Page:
“Nobody cares how much you know until they know how much you care.”
These words from President Teddy Roosevelt ring true for all relationships, in and out of the workplace. Empathy is a vital leadership competency, one you want to encourage and develop in your managers and others. And it’s critical to solidifying good work relationships.
Today’s most successful leaders are “person-focused” – and they have mastered the skill of empathy.
What Empathy Looks Like
Empathy is the ability to experience and relate to others’ thoughts and emotions – and setting your own aside if necessary to do so. It means stepping into someone else’s shoes to truly understand their needs.
- An empathetic leadership style can make everyone feel like part of a team and enhance morale, loyalty and productivity. It’s a powerful tool characteristic of well-liked and respected managers.
- Empathy requires listening, openness and understanding. Empathetic leaders listen actively, putting focus on the other person versus themselves. They spend more time listening because they sincerely want to understand the difficulties others face. This gives those around them the feeling of being heard and recognized.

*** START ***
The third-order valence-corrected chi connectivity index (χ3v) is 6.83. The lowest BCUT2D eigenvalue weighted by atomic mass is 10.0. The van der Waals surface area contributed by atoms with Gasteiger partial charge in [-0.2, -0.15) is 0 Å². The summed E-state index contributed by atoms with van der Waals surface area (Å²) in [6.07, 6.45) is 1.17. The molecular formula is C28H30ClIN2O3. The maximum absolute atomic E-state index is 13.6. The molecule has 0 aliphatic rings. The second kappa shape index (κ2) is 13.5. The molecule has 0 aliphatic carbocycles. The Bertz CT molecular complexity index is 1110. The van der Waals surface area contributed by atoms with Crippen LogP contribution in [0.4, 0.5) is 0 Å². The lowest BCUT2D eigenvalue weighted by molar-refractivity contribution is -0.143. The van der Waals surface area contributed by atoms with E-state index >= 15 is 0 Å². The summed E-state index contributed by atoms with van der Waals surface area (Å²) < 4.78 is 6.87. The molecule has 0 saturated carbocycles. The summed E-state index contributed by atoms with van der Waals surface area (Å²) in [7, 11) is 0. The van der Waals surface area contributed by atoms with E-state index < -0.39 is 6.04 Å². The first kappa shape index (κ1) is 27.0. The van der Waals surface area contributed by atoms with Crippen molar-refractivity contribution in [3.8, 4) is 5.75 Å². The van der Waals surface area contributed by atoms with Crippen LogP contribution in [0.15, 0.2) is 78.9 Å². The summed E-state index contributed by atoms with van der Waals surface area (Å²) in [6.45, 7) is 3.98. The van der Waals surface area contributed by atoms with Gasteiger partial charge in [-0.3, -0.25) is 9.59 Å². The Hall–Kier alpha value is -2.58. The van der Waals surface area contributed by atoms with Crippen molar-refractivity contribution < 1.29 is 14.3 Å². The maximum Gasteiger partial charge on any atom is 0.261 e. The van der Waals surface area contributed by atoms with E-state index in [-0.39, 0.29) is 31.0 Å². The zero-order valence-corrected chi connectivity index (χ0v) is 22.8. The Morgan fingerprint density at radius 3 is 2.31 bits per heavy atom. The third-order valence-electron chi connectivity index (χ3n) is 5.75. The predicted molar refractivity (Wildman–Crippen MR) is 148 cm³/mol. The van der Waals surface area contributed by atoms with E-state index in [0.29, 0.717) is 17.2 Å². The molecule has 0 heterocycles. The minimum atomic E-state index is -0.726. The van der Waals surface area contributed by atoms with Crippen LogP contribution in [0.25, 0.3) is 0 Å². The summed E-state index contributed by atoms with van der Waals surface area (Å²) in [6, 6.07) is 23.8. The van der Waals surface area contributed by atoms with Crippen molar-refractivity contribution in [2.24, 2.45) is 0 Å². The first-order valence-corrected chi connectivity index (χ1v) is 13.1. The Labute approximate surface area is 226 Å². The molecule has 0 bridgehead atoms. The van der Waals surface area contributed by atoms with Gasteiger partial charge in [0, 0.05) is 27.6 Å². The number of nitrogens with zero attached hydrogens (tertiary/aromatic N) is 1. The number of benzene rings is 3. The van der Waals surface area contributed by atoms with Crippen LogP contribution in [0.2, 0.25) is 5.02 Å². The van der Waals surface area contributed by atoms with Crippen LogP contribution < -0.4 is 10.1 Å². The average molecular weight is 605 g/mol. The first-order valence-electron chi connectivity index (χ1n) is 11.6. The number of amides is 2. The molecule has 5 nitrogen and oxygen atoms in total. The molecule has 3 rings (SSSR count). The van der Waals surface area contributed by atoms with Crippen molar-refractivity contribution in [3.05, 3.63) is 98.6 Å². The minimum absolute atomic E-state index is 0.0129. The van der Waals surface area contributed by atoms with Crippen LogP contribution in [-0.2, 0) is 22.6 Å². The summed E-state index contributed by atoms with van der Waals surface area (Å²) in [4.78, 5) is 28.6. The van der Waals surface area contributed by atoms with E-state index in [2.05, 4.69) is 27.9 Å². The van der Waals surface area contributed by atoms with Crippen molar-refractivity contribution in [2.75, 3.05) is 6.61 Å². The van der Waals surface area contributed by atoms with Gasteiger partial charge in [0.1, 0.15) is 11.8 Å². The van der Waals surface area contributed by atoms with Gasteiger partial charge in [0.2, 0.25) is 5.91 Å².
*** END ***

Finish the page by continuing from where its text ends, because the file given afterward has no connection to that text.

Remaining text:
- The bottom line of any business is only reached through and with people. Empathetic people realize this. They have an attitude of openness towards and understanding of the feelings and emotions of their colleagues.
Why Empathy Matters
When a leader understands their team, they have a better picture of what lies ahead. Empathy enables managers to see upcoming challenges and developments and be better able to discern the root causes behind any performance issues. They can better help struggling employees to improve and excel.
- It’s all about relationships. Organizations are about people – and each one of them should be given a chance to both create value and be valued. Employees want to feel a sense of belonging and connection at work, and that relies on treating each other with empathy.
How to Achieve Empathy
It’s not always easy to understand why a person thinks or feels the way they do. You can build a culture of empathy, starting by training and coaching people to listen without judgment and let people know they’ve been heard. Then, provide direction that leaves room for compromise and conflicting points of view.
As defined by Steven Covey as the fifth habit in his bestselling book 7 Habits of Highly Effective People, make it part of your company’s leadership philosophy to “seek first to understand, then to be understood.”
As you strive to build critical leadership skills in yourself and others, let the workplace development experts at PrideStaff Fresno help. Our mission is to deliver the value that matters most to our clients, and our goal is to foster lasting collaboration based on honesty, communication and consistent results. Read our related posts or contact us today to learn more.